Review Summary: An interesting, enjoyable album that feels somewhat dated, but is carried by an infectious vocal performance
Having settled into a nice gothic niche in the 1980's, The Cramps have experienced something of a minor resurgence due to their inclusion in one of the widely-shared sequences from Netflix's smash hit adaptation of The Addam's Family's own daughter, Wednesday. Inspired by the freeform, careless attitude of the dance sequence from that show, millions have flocked to listen to the original recording of the song "Goo Goo Muck," and NME reported a 50-fold increase in streaming over a five-day period. Having enjoyed that song, my curiosity was piqued, and so I entered the weird and wonderful world of 1981's 'Psychadelic Jungle,' discovering that half of the songs are cover recordings (including "Goo Goo Muck") and that the album itself is rather good.
The cover songs are all interesting renditions of garage rock and rockabilly acts that The Cramps respected, with "Green Fuz" opening the album strongly and "Goo Goo Muck" being an unintentional cornerstone that really stands out here. The bizarre energy and eerie vocal performance of Lux Interior brings new life to Ronnie Cook's original, infusing an atmosphere that matches lyrics such as 'i'm the night head hunter looking for some head.' The rumbling bassline throughout and restrained drumming mix well with the soothing guitar solo. "Primitive" is another highlight of the cover songs, as is the closing track "Green Door," which has a rock and roll swing to it that gives an unexpected conclusion.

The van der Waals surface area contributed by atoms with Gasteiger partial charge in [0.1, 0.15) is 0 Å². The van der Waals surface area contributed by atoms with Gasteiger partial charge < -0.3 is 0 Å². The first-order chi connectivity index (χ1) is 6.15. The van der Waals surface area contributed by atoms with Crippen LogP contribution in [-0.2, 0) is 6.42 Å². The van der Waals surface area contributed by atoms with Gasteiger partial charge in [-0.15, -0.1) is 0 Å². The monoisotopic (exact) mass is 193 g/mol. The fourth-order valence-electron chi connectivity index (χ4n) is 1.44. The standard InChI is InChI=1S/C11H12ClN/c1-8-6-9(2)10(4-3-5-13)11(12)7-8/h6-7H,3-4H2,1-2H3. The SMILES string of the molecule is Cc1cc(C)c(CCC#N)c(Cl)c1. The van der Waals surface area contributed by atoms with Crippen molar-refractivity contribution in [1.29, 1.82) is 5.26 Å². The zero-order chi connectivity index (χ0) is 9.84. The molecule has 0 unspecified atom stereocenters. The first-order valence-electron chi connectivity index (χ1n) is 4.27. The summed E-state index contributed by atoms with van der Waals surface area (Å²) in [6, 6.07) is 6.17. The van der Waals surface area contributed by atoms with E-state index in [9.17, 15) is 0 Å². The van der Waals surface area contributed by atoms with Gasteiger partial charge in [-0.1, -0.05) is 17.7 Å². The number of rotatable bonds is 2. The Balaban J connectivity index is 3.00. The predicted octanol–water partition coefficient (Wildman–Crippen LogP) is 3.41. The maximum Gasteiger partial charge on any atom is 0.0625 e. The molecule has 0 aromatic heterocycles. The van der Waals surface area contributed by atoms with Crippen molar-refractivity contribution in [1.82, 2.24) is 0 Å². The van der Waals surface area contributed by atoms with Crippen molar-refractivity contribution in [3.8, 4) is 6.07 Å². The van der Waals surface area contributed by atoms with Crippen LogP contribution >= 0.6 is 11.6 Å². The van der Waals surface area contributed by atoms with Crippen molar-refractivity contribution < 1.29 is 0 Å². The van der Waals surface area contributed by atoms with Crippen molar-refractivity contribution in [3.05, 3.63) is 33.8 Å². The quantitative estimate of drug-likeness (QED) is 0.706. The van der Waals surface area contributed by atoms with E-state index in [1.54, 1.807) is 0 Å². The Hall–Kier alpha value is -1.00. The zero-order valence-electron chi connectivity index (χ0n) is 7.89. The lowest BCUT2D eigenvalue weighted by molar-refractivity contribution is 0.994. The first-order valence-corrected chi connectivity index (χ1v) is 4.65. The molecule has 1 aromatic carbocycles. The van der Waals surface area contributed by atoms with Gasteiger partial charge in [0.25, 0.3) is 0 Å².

The original songs are where the band really fleshes the sound out, however, with "Caveman" opening with a brooding tempo and some really creepy initial vocal lines in the first few seconds that sets a particularly unnerving mood. Poison Ivy Rorschach and Kid Congo Powers experiment with some off-kilter guitar lines in the bridge, including a quasi-solo that matches the quirky nature of the song as a whole perfectly. "Under The Wires" is probably my favorite original track here, from it's theatrical declarations of 'don't hang up,' to the lower pitch of the lines that ensue. Lux Interior is a really charismatic vocalist, injecting enthusiasm and a clear idea of the Rocky Horror Picture-style melodrama into every single track, and it is here he is at his best.
The Cramps' 'Psychadelic Jungle' is as off-the-wall as its title would suggest, with the cover songs and original tracks blending together into a really cohesive and fun album. It feels a little dated, and there are certainly better efforts out there to appease fans of this style of music - anything from Misfits, for starters - but the gothic punk crossover sound, mixed with rock and roll just works.